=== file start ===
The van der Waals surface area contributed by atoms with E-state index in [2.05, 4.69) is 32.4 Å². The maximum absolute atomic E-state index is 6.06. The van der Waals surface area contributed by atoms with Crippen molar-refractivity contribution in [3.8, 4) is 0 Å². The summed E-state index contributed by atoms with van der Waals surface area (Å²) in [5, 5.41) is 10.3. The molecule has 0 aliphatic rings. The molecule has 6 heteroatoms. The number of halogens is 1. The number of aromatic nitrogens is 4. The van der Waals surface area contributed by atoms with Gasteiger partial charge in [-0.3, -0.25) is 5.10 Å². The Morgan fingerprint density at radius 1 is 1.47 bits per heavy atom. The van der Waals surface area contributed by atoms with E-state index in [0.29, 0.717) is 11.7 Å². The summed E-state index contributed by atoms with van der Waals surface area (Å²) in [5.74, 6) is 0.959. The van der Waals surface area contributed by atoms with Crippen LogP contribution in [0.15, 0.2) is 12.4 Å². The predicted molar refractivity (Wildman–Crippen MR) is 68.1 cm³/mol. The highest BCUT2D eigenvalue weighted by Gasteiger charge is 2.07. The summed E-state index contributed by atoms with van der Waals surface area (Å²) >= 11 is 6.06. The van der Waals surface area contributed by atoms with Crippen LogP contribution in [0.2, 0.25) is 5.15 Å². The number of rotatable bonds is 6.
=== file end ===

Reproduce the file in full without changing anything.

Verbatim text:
The van der Waals surface area contributed by atoms with E-state index in [2.05, 4.69) is 32.4 Å². The maximum absolute atomic E-state index is 6.06. The van der Waals surface area contributed by atoms with Crippen molar-refractivity contribution in [3.8, 4) is 0 Å². The summed E-state index contributed by atoms with van der Waals surface area (Å²) in [5, 5.41) is 10.3. The molecule has 0 aliphatic rings. The molecule has 6 heteroatoms. The number of halogens is 1. The number of aromatic nitrogens is 4. The van der Waals surface area contributed by atoms with Gasteiger partial charge in [-0.3, -0.25) is 5.10 Å². The Morgan fingerprint density at radius 1 is 1.47 bits per heavy atom. The van der Waals surface area contributed by atoms with E-state index in [0.29, 0.717) is 11.7 Å². The summed E-state index contributed by atoms with van der Waals surface area (Å²) in [5.74, 6) is 0.959. The van der Waals surface area contributed by atoms with Crippen LogP contribution in [0.15, 0.2) is 12.4 Å². The predicted molar refractivity (Wildman–Crippen MR) is 68.1 cm³/mol. The highest BCUT2D eigenvalue weighted by Gasteiger charge is 2.07. The summed E-state index contributed by atoms with van der Waals surface area (Å²) >= 11 is 6.06. The van der Waals surface area contributed by atoms with Crippen LogP contribution in [0.2, 0.25) is 5.15 Å². The number of rotatable bonds is 6.